chroot for sftp using unix sockets

ewheeler at ewheeler at
Wed May 22 04:10:09 EST 2002

> Re: OpenSSH 3.2.2 released : chroot
> chroot at sshd level requires a sftp-server binary in every chroot target
> and that's not desirable.

You would also need all the libraries necessary to run sftp-server.  What
if there were an sftpd which ssh would talk over a pair of pipes or unix
socket to to avoid having an sftp-server binary and associated libraries
living in the jail as well?  My idea is as follows:


1. User authenticates and requests the execution of sftp-server.

2. sshd realizes that sftp-server is being executed and connects instead
to some unix socket (/var/run/sftpd? probably 600, owned by root). This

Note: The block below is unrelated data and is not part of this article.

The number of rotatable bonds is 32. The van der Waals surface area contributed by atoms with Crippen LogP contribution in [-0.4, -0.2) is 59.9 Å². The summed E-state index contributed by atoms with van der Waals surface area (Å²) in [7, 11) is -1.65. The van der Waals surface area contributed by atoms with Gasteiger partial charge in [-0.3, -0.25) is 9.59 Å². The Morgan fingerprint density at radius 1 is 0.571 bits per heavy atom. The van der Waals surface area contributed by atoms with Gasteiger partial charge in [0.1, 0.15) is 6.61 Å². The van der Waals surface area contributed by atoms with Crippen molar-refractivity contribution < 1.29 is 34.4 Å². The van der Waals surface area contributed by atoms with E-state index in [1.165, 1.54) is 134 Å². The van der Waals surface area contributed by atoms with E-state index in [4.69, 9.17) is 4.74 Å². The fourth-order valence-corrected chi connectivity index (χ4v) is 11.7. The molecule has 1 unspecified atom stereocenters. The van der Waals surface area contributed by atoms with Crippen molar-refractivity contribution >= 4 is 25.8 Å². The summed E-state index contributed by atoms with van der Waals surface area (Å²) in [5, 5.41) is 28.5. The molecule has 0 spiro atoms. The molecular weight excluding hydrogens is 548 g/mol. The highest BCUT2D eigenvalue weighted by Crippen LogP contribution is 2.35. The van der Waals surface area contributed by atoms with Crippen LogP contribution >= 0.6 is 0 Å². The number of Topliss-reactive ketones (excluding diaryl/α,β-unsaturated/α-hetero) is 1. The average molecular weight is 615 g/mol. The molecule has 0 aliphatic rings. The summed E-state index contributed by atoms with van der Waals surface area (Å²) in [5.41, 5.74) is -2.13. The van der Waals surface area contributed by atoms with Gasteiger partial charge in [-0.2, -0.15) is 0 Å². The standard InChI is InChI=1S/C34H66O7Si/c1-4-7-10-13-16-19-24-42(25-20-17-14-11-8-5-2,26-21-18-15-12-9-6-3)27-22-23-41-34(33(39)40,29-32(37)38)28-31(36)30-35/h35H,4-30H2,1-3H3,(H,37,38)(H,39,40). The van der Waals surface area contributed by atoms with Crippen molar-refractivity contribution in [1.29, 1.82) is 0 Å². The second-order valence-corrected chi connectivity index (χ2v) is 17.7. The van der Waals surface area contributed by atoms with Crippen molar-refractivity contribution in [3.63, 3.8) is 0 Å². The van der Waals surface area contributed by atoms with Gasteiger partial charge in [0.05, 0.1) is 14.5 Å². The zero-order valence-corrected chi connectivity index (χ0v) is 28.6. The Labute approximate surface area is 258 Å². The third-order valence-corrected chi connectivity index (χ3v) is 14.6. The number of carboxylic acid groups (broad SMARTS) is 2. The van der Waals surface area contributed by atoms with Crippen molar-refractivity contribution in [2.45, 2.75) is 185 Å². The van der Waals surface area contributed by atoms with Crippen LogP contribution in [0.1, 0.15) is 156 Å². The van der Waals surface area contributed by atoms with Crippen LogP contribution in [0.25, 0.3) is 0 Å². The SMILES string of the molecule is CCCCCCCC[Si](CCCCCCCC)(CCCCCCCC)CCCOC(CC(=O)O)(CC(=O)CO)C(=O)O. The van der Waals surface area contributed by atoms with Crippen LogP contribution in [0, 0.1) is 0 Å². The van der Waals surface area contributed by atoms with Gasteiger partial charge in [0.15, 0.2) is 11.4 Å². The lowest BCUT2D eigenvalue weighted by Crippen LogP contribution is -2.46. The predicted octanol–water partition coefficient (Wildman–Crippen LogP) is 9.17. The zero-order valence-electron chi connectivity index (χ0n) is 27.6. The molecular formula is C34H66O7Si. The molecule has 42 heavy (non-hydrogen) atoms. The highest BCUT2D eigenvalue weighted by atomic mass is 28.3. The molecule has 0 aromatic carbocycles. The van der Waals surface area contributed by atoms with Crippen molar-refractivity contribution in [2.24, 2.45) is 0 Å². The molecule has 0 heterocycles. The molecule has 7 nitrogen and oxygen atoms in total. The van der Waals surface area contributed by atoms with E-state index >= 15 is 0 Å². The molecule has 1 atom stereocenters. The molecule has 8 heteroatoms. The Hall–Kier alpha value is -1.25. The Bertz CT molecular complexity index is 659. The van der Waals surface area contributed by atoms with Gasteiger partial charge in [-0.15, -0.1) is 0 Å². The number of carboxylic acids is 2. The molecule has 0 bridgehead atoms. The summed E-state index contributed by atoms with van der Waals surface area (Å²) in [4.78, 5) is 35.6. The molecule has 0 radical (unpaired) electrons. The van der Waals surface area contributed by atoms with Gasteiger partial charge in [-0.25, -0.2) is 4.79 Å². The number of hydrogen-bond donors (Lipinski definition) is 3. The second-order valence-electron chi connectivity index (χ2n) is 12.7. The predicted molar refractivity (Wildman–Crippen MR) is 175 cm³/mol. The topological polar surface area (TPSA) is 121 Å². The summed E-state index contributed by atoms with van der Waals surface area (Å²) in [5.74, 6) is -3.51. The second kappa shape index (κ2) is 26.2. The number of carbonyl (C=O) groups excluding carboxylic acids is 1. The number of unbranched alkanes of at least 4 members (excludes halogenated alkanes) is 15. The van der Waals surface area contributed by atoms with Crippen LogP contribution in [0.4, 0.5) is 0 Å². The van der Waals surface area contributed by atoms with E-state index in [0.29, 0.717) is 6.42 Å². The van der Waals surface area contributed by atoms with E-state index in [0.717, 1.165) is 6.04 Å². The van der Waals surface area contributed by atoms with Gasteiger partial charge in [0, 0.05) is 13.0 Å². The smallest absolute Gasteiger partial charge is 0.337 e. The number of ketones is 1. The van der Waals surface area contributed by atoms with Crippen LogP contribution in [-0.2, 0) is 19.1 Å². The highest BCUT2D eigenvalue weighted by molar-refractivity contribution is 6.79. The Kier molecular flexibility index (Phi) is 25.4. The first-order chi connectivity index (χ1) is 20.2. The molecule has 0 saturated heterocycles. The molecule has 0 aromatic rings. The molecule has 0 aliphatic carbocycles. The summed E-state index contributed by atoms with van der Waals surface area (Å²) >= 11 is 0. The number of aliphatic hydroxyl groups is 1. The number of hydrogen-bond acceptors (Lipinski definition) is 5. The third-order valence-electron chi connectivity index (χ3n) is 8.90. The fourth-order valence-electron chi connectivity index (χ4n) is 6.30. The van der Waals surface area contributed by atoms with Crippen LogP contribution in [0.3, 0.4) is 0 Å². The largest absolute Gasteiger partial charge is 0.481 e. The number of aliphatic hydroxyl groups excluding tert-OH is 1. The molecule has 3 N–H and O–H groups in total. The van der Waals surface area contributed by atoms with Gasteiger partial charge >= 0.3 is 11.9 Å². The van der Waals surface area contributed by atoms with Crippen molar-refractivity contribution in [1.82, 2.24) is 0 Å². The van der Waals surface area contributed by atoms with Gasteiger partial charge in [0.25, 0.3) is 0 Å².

would require some option like this:

OverideBinaryWithSocket /usr/bin/sftp-server /var/run/sftpd

3. sftpd accepts the AF_UNIX connection, forks a child, chroots, and gives
up root access in favor of the user logging in (this means you never need
to worry about sshd chrooting).


Instead of running the process sftp-server and passing it's stdio via the
ssh connection, it would instead connect to the unix socket which would be
controlled by the sftp-server.  

My guess is that this could be relatively easy to implement.  Just use the
socket for the in/out fd's and add a little socket listening code to
sftp-server.  The other option would be to create an sftpd which forks and
exec's sftp-server using sftp-server's stdio as the data to be passed
across the socket -- maybe some type of generic unix socket server would
make more sense to quickly implement than adding code to sftp-server.

I am not sure what this would introduce to the problem, but it could see
it as being a rather usefull tool.  It would also secure other services
which the server admin wanted to override.



Eric Wheeler
Network Administrator
20417 SW 70th Ave.
Tualatin, OR 97062
Voice: 503.692.5268

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